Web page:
Hermanus's fourth film, Moffie, had its world premiere at the Venice International Film Festival on 4 September 2019.[17] The film is based on an autobiographical novel by South African writer André Carl van der Merwe, relating the author's experiences serving in the South African military during the Apartheid-era war in Angola.[17] The lead character, Nicholas van der Swart (played by Kai Luke Brummer), and fellow recruit Stassen (Ryan de Villiers), share a mutual attraction but must make their sexuality invisible to avoid being viciously humiliated and brutalised.[18] '

Moffie was one of three Southern African films submitted for consideration in the 2021 Golden Globe Awards Best Foreign Language Film category.[19]


In October 2020, it was announced that Hermanus will direct the film, Living, set to star Bill Nighy and Aimee Lou Wood.[20] The film's screenplay was written by Japanese author Kazuo Ishiguro and is an adaptation of the 1952 Japanese film Ikiru.[20]


  • Winner, Best South African Film, Shirley Adams, 2009 Durban International Film Festival[4]
  • Winner, Best First Film, Shirley Adams, 2009 Durban International Film Festival[4]
  • Winner, Best Director, Shirley Adams, 2009 South African Film and Television Awards[7]
  • Winner, Best Film, Shirley Adams, 2009 South African Film and Television Awards[7]
  • Nominee, Prize Un Certain Regard, Beauty, 2011 Cannes Film Festival[10]
  • Winner, Queer Palm, Beauty, 2011 Cannes Film Festival[2]
  • Winner, Best Director, Beauty, 2012 South African Film and Television Awards[8]

See also[edit]


  1. ^ [1] "Oliver Hermanus." IMDb: The Internet Movie Database. Retrieved 24 November 2015.
  2. ^ a b c Grange, Helen. "Award-Winning Film on Big Screen Soon". The Argus (Cape Town), 29 May 2011. Retrieved 24 November 2015 from ProQuest database.
  3. ^ a b c d "Former Argus Man's Cannes Honour". The Argus (Cape Town), 15 April 2011. Retrieved 24 November 2015 from ProQuest.
  4. ^ a b c d e f "Hermanus Set to Fly High at Fest". The Star (Johannesburg), 12 September 2009. Retrieved 22 September 2015 from ProQuest.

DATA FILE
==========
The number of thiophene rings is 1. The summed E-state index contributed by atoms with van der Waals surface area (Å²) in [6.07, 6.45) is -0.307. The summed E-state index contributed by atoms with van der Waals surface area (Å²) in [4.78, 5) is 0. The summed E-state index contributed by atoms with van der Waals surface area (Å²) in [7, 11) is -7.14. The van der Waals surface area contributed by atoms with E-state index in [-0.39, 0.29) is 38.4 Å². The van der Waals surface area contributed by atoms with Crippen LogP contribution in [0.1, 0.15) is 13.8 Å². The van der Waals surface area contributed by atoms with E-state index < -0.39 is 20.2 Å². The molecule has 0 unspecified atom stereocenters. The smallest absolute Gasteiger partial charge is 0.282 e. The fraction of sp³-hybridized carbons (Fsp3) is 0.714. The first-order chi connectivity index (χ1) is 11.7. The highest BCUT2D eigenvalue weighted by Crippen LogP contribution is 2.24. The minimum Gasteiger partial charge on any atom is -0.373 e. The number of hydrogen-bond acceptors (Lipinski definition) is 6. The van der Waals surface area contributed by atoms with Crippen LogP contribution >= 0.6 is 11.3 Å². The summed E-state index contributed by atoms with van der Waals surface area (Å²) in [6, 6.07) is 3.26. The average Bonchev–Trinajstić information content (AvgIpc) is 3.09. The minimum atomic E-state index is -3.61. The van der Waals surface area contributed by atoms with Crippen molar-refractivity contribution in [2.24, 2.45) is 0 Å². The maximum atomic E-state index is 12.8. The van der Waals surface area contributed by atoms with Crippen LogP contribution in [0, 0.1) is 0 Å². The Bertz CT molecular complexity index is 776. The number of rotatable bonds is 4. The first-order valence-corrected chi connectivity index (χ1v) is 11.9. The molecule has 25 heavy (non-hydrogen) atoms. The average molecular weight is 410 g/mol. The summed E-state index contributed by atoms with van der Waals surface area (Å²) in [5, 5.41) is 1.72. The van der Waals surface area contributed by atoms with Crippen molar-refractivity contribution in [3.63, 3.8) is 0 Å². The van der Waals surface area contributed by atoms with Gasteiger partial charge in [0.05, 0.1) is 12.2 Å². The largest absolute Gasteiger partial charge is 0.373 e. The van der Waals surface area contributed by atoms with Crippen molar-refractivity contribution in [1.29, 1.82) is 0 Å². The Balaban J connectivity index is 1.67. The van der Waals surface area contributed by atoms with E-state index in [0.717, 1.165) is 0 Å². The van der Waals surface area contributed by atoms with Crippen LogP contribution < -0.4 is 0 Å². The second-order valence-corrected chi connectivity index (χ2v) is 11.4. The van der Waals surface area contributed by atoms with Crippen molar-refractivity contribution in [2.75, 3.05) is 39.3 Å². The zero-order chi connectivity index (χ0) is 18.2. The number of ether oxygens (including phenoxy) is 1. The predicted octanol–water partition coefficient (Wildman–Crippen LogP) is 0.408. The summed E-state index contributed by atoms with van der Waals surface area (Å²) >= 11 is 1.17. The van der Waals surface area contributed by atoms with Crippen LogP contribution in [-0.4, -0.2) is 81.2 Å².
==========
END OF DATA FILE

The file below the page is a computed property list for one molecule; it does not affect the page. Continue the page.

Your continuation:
5. ^ Roddick, Nick. "The London Film School conquers the world". The Evening Standard (London), 24 July 2009. Retrieved 22 September 2015 from ProQuest.
  6. ^ a b Grandesso, Federico. "Interview: South African director presents in movie criminal gangs violence." Xinhua News Agency, 12 September 2015. Retrieved 22 September 2015 from Factiva database.
  7. ^ a b c "Oliver wants some more: Oliver Hermanus shows off his bounty at the 2009 film festival". Sunday Tribune (Durban), 17 July 2011. Retrieved 24 November 2015 from ProQuest.
  8. ^ a b c "Stars come out to shine at SAFTA awards: Main winners". The Pretoria News, 12 March 2012. Retrieved 24 November 2015 from ProQuest.
  9. ^ Nicholson, Zara. "South African Actor Wins Award in Zurich". Cape Times, 5 October 2011. Retrieved 24 November 2015 from ProQuest database.
  10. ^ a b "Official Selection 2011: Un Certain Regard. Festival de Cannes website. Retrieved 29 November 2015.
  11. ^ a b c Romney, Jonathan. "That's the problem with hacks, just a sniff of vodka and they're anybody's". The Independent on Sunday (London), 22 April 2012. Retrieved 29 November 2015 from ProQuest database.
  12. ^ Van Wyk, Andrea. "Secret Obsessions". The Sunday Independent (Johannesburg), 17 April 2011. Retrieved 29 November 2015 from ProQuest database.
  13. ^ a b c Nicholson, Zara. "Gay film elicits praise and reproach". The Mercury (Durban), 9 August 2011. Retrieved 29 November 2015.
  14. ^ a b "LGBT community to hold film festival in Moscow". Daily News Bulletin, English (Moscow), 18 April 2013. Retrieved 29 November 2015 from ProQuest database.
  15. ^ a b c "First South African Film Selected for Venice Film Festival". All Africa, 31 July 2015. Retrieved 26 November 2015 from Factiva database.
  16. ^ "Breakthrough for SA director as film makes top cut for Venice prize". The Pretoria News, 30 July 2015. Retrieved 29 November 2015 from ProQuest database.
  17. ^ a b Vourlias, Christopher (31 August 2019). "Venice Drama 'Moffie' Explores Homophobia in South Africa". Variety. Variety Media. Retrieved 5 September 2019.
  18. ^ Romney, Jonathan (4 September 2019). "'Moffie': Venice Review". Screen Daily. Screen International. Retrieved 5 September 2019.
  19. ^ "3 local films make the Golden Globes Foreign Language Film submission list". Channel24. News24. 8 December 2020. Retrieved 4 January 2021.
  20. ^ a b Engelbrecht, Linda (16 October 2020). "SA director Oliver Hermanus to helm international film Living starring Bill Nighy". Channel24. New24. Retrieved 4 January 2021.

External links[edit]